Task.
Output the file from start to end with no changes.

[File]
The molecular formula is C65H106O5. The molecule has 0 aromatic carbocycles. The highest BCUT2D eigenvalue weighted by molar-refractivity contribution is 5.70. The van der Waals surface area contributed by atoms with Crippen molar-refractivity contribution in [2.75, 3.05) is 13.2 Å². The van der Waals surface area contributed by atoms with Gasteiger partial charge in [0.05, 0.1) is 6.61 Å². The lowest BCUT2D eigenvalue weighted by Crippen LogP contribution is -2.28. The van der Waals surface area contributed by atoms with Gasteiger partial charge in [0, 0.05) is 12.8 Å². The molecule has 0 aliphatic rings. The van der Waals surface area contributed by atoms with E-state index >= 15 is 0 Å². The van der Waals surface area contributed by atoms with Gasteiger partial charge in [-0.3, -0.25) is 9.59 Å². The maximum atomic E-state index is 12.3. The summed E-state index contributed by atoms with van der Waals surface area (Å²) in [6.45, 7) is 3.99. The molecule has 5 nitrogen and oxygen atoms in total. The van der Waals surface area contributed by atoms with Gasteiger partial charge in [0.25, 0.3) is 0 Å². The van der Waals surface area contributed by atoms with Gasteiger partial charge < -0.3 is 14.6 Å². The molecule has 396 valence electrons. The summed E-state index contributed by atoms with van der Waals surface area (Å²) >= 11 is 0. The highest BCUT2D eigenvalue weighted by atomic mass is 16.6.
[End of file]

The molecular formula is C65H106O5. The molecule has 0 aromatic carbocycles. The highest BCUT2D eigenvalue weighted by molar-refractivity contribution is 5.70. The van der Waals surface area contributed by atoms with Crippen molar-refractivity contribution in [2.75, 3.05) is 13.2 Å². The van der Waals surface area contributed by atoms with Gasteiger partial charge in [0.05, 0.1) is 6.61 Å². The lowest BCUT2D eigenvalue weighted by Crippen LogP contribution is -2.28. The van der Waals surface area contributed by atoms with Gasteiger partial charge in [0, 0.05) is 12.8 Å². The molecule has 0 aliphatic rings. The van der Waals surface area contributed by atoms with E-state index >= 15 is 0 Å². The van der Waals surface area contributed by atoms with Gasteiger partial charge in [-0.3, -0.25) is 9.59 Å². The maximum atomic E-state index is 12.3. The summed E-state index contributed by atoms with van der Waals surface area (Å²) in [6.45, 7) is 3.99. The molecule has 5 nitrogen and oxygen atoms in total. The van der Waals surface area contributed by atoms with Gasteiger partial charge in [0.25, 0.3) is 0 Å². The van der Waals surface area contributed by atoms with Gasteiger partial charge < -0.3 is 14.6 Å². The molecule has 396 valence electrons. The summed E-state index contributed by atoms with van der Waals surface area (Å²) >= 11 is 0. The highest BCUT2D eigenvalue weighted by atomic mass is 16.6.